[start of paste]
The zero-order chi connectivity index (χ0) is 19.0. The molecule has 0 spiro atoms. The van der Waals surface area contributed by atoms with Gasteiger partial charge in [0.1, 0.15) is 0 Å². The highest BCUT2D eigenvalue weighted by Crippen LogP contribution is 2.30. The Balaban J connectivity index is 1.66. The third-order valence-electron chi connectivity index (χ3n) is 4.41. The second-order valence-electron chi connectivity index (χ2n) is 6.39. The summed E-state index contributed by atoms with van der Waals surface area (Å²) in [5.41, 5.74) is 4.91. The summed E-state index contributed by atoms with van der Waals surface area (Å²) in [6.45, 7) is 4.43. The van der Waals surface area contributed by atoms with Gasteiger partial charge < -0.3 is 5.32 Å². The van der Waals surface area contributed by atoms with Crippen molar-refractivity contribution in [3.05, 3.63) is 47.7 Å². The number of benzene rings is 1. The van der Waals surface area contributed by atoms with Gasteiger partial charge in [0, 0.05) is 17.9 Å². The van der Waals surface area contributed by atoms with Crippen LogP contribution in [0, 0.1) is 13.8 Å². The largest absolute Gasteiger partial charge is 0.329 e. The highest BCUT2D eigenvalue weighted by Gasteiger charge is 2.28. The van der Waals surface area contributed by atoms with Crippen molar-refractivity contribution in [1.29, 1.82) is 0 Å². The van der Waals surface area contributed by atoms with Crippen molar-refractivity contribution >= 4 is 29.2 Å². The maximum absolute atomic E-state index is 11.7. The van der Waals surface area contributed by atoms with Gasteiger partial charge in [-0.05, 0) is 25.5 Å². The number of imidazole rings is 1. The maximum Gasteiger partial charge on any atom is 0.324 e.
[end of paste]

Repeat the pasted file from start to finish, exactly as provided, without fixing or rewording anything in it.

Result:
The zero-order chi connectivity index (χ0) is 19.0. The molecule has 0 spiro atoms. The van der Waals surface area contributed by atoms with Gasteiger partial charge in [0.1, 0.15) is 0 Å². The highest BCUT2D eigenvalue weighted by Crippen LogP contribution is 2.30. The Balaban J connectivity index is 1.66. The third-order valence-electron chi connectivity index (χ3n) is 4.41. The second-order valence-electron chi connectivity index (χ2n) is 6.39. The summed E-state index contributed by atoms with van der Waals surface area (Å²) in [5.41, 5.74) is 4.91. The summed E-state index contributed by atoms with van der Waals surface area (Å²) in [6.45, 7) is 4.43. The van der Waals surface area contributed by atoms with Gasteiger partial charge < -0.3 is 5.32 Å². The van der Waals surface area contributed by atoms with Crippen molar-refractivity contribution in [3.05, 3.63) is 47.7 Å². The number of benzene rings is 1. The van der Waals surface area contributed by atoms with Gasteiger partial charge in [0, 0.05) is 17.9 Å². The van der Waals surface area contributed by atoms with Crippen LogP contribution in [0, 0.1) is 13.8 Å². The largest absolute Gasteiger partial charge is 0.329 e. The highest BCUT2D eigenvalue weighted by Gasteiger charge is 2.28. The van der Waals surface area contributed by atoms with Crippen molar-refractivity contribution in [1.29, 1.82) is 0 Å². The van der Waals surface area contributed by atoms with Crippen molar-refractivity contribution >= 4 is 29.2 Å². The maximum absolute atomic E-state index is 11.7. The van der Waals surface area contributed by atoms with Gasteiger partial charge in [-0.05, 0) is 25.5 Å². The number of imidazole rings is 1. The maximum Gasteiger partial charge on any atom is 0.324 e.